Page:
By Sneha Baidya
Growing up in a middle-class Asian family, I have always been restricted to do a lot of stuff, in the name of “Girls aren’t supposed to do it”. Starting from the mere basis of going out alone, to the extent of talking in a low pitch, I was asked to consume my own anger. Gender inequality is a severe crime, which leaves a deep trauma in the victim’s mind.
The birth of a girl child is not as a celebrated event as the birth of a boy child. Still, in many parts of the world, the girl child is either thrown away or killed just after birth. Unconventional movies like Secret Superstar and Pink, give us a fair idea of the typical struggle of females to sustain in society. Activists like Malala Yousafzai, have led significant changes, but the situation is far from getting completely cured.
My introduction to gender inequality was when I was in 6th standard and when my teacher asked a few students for help. Unaware of what the help was, I went to meet my teacher along with a male friend. My teacher calmly told me to go back and sent another male student, as she was going to shift a bench to our class. That smallest incident wounded me for a lifetime, making me feel that I was weak.
Nature has created men and women, one stronger than the other. But it isn’t an easy task to go hours in labour, for childbirth, nor is it easy to bleed every month along with period cramps. This smallest of inequality roots deep into the minds of girls and boys, which gives them the courage to these boys turning into men one day, and calling women weak.
Another long-driven taboo is regarding periods. Females are considered to be “impure” while they are menstruating. It’s common in households to not allow a girl on periods to touch pickle, enter the kitchen, and especially involve in worship-related tasks. It’s astonishing to me, that the blood which has the capability to give birth to another life is considered to be impure. A lot of times, major god-related works are meant to be done by men. The restrictions of females are endless, from not letting her go out after evening, to not roam around with open hairs; the list goes on and on.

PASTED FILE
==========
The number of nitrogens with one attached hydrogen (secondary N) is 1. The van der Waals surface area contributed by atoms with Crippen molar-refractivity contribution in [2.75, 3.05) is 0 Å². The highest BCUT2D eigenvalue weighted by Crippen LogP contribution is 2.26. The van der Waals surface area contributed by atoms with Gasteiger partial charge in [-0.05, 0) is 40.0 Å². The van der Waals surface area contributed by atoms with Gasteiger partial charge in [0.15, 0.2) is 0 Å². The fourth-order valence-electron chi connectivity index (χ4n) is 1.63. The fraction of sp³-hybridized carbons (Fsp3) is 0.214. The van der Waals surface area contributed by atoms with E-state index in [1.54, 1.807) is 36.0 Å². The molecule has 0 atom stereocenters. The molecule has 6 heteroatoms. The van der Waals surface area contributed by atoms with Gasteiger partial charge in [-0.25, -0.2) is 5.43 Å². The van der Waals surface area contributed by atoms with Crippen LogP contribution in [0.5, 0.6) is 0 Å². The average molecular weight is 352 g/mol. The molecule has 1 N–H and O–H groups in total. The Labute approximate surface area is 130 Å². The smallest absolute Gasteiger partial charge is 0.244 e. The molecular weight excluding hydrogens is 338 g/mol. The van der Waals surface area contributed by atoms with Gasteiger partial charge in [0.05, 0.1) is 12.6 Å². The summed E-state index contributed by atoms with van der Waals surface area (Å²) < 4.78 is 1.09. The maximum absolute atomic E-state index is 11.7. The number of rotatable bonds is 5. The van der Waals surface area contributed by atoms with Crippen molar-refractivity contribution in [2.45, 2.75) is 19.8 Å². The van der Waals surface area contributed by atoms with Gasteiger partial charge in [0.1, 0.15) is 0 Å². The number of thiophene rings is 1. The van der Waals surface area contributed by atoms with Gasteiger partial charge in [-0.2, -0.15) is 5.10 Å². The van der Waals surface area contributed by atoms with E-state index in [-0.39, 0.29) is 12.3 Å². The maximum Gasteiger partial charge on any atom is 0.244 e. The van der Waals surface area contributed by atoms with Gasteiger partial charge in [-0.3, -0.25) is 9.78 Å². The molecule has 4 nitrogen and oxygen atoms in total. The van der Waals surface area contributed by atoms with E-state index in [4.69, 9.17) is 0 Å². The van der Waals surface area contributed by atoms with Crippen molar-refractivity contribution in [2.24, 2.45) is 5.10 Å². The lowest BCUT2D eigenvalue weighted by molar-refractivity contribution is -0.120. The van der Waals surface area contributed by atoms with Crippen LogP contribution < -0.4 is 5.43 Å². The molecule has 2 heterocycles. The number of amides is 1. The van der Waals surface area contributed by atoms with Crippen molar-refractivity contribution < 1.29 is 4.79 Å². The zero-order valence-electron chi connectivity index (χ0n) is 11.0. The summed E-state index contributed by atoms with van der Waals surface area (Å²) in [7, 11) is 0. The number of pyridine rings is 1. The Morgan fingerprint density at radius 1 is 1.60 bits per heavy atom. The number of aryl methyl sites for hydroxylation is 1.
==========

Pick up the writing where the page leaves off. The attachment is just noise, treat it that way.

There’s an extremely pious temple in Assam, India, named Kamakhya temple. It is one of the oldest Shakti piths dedicated to the goddess Kamakhya. Though the temple is solely dedicated to a goddess, it’s a pity that most of the time females aren’t allowed to enter the temple. Not only Kamakhya, but a top of temples in India also face this gender discrimination. Women have to legally fight their way into the temple.
The root cause problem lies with the mentality. The mother of a girl child will always teach her daughter to return home early, stay away from the male part of society, whereas the mother of a boy child hardly teaches him these. It is doubtful that the mother of a boy child gives him the lessons of male-female equality. Home is our first school, if these small things aren’t taught at a tender age, then they won’t honour or respect every gender.
Every day, one out of three females faces gender inequality. Being a victim isn’t easy; the scare is rooted deep into the soul of the victims. If ancient beliefs like Satipratha, can be controlled, then we can also free our society from this curse of gender inequality. So, let’s join our hands together, and make this a better place to live.